- There were roughly 5000 patients each in the at-home and in-house groups
- Overall demographics looked identical, even though the authors thought they detected differences in age and ISS
- Time in ED, ICU LOS, hospital LOS decreased significantly, and percent taken to OR increased in the in-house group. There was no change in mortality.
- These patterns were the same in trauma activation patients, who were obviously more seriously injured.
- The authors conclude that having an in-house surgeon does not impact survival, but can speed things up for patients throughout their hospital stay.
I have many problems with this study:
- The statistical results are weird. Many of the allegedly significant differences appear to be identical (e.g. mean age 44+/-19 vs 45+/-19, hospital LOS 3 days vs 3 days). And even if the authors found a test that makes them look statistically significant, they are clinically insignificant. ICU LOS differences were measured in hours, and 25 hours was significant?
- Attending presence “improved” from 51% to 88%. This means that they were not present in 1 of 5 trauma activations. This can easily overshadow any positive effect their presence may have had.
- Mortality is too crude an indicator to judge the value of surgeon presence.
- Lengths of stay can be due to so many other factors, it is not a valid measure either.
- A retrospective, registry study has too few of the really critical data points
Bottom line: This paper is the poster child for why you MUST read the full paper, not just the abstract. If you had done the latter, you may believe that having an in-house surgeon is not necessary. Many papers (of variable quality) have looked at this (poorly) and there is no consensus yet. But it is a requirement for ACS verification if the surgeon can’t make it to the bedside of a seriously injured patients within 15 minutes.
After observing trauma activations for 32 years, I know there is value in having an experienced surgeon present at the bedside during them. However, this value is very hard to quantify and every paper that has tried has not looked at the right variables. And these variables cannot be assessed in a retrospective, registry type study.
Yes, there is no good, hard evidence of the value of the in-house surgeon. But it is there. Let’s stop publishing (and not critically reading) this kind of junk and confusing the issue!
Reference: Influence of In-House Attending Presence on Trauma Outcomes and Hospital Efficiency. J Am College Surg 281(4):734-738, 2013.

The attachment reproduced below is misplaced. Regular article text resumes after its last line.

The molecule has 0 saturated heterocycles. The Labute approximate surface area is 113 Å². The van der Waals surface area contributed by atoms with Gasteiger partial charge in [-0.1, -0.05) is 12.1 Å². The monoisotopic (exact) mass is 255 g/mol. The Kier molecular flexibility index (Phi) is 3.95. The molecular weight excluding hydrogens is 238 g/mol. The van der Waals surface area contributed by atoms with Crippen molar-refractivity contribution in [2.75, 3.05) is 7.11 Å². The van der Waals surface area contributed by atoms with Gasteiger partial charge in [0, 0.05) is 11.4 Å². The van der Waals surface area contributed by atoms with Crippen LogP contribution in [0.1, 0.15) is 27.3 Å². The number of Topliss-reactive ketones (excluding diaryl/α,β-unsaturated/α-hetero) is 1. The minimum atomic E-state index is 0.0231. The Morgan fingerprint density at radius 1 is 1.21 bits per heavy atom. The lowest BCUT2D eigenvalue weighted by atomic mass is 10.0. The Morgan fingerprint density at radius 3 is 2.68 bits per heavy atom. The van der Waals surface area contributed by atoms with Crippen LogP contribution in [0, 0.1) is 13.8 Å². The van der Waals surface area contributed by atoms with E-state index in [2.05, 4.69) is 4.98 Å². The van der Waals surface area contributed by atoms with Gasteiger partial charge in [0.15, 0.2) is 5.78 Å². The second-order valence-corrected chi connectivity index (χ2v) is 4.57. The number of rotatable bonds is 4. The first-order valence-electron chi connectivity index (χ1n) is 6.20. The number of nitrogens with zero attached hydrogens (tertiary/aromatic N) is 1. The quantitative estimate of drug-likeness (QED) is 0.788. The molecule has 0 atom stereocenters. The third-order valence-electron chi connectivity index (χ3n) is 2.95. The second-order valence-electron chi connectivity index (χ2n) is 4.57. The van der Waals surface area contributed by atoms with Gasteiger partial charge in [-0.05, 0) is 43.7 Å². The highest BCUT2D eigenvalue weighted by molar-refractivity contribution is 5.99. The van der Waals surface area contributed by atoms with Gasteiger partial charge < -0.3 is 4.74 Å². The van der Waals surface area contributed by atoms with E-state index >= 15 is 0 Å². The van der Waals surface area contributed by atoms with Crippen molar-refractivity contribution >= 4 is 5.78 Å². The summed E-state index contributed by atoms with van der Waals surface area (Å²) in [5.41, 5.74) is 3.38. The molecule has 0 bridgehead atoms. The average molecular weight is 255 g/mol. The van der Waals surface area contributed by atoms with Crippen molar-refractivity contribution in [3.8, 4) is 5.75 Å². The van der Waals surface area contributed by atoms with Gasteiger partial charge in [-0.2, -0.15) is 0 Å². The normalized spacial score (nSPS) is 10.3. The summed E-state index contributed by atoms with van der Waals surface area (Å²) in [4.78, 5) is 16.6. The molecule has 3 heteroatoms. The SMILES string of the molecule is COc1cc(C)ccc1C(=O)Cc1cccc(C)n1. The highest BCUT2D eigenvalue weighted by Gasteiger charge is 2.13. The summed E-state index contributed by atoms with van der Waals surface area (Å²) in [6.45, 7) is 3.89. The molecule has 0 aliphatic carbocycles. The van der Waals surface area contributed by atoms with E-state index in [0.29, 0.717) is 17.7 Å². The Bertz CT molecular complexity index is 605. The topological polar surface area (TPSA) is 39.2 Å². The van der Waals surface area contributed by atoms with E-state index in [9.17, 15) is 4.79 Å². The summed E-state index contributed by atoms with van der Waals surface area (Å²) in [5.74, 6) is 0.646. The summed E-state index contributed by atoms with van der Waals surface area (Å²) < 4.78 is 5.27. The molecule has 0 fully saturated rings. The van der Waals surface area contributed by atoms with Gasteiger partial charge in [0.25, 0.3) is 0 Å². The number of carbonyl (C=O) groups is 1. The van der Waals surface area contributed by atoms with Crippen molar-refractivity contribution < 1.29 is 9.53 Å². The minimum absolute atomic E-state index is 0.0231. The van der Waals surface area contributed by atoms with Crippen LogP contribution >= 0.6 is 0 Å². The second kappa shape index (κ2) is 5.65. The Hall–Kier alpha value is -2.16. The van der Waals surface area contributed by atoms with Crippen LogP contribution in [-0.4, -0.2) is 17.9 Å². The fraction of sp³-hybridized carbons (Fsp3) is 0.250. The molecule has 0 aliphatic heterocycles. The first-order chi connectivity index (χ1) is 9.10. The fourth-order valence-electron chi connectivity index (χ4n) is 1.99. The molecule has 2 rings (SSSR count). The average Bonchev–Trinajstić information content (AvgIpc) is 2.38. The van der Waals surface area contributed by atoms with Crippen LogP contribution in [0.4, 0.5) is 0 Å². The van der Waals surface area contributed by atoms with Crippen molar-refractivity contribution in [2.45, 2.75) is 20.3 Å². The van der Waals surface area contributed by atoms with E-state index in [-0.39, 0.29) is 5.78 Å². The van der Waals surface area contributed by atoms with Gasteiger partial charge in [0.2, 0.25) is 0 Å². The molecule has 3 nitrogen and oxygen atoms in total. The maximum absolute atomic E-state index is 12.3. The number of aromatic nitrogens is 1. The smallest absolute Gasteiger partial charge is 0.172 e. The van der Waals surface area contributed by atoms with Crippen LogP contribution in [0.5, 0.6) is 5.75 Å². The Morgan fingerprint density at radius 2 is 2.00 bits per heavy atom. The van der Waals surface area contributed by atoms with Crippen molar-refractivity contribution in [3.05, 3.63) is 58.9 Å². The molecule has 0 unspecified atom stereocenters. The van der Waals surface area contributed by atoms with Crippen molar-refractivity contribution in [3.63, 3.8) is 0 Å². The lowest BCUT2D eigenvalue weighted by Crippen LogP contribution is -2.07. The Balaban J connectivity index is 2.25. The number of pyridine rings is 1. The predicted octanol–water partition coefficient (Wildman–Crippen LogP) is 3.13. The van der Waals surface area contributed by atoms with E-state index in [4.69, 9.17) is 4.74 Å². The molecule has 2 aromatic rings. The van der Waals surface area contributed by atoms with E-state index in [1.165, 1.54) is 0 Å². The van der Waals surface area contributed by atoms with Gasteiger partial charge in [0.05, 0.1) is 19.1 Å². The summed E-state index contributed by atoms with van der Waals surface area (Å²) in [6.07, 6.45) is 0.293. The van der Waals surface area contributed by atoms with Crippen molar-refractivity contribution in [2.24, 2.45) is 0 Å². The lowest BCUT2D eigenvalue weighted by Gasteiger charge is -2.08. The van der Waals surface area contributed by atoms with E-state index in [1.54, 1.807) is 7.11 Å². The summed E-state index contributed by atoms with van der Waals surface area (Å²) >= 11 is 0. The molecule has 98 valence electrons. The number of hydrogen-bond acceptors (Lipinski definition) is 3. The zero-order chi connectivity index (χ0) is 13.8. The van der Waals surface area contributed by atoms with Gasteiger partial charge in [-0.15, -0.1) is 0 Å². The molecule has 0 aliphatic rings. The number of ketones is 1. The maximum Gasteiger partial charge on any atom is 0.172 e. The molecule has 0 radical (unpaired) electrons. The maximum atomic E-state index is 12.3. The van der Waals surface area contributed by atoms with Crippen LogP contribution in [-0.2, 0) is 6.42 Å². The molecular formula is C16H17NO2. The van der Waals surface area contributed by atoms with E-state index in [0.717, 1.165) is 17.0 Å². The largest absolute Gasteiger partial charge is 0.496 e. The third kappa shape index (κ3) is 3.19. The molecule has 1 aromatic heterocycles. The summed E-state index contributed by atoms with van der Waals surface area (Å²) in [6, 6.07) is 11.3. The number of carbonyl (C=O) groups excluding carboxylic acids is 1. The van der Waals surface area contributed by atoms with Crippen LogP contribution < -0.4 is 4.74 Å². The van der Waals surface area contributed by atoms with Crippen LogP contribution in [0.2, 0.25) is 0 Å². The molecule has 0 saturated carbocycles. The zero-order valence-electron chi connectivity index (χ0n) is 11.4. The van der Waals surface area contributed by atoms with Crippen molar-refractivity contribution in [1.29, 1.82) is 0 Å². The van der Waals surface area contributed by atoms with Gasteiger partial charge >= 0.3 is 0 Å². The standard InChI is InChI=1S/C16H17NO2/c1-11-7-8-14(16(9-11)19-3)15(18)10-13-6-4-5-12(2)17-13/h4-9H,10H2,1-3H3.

Most trauma centers have a massive trauma protocol. Many have pain management or alcohol withdrawal or a number of other protocols. The question arose: why do we need another protocol? Can we show some benefit to using a protocol?
I’ve looked at the literature, and unfortunately there’s not a lot to go on. Here are my thoughts on the value of protocols.
In my view, there are a number of reasons why protocols need to be developed for commonly encountered issues.
- They allow us to build in adherence to any known practice guidelines or literature.
- They help conserve resources by standardizing care orders and resource use.
- They reduce confusion. Nurses do not have to guess what cares are necessary based on the specific admitting surgeon.
- They reduce errors for the same reason. All patients receive a similar regimen, so potential errors are more easily recognized.
- They promote team building, particularly when the protocol components involve several different services within the hospital.
- They teach a consistent, workable approach to our trainees. When they graduate, they are familiar with a single, evidence based approach that will work for them in their practice.
A number of years ago, we implemented a solid organ injury protocol here at Regions Hospital. I noted that there were large variations in simple things like time at bedrest, frequency of blood draws, how long the patient was kept without food and whether angiography should be considered. Once we implemented the protocol, patients were treated much more consistently and we found that costs were reduced by over $1000 per patient. Since we treat about 200 of these patients per year, the hospital saved quite a bit of money! And our blunt trauma radiographic imaging protocol has significantly reduced patient exposure to radiation.
Bottom line: Although the proof is not necessarily apparent in the literature, protocol development is important for trauma programs for the reasons outlined above. But don’t develop them for their own sake. Identify common problems that can benefit from consistency. It will turn out to be a very positive exercise and reap the benefits listed above.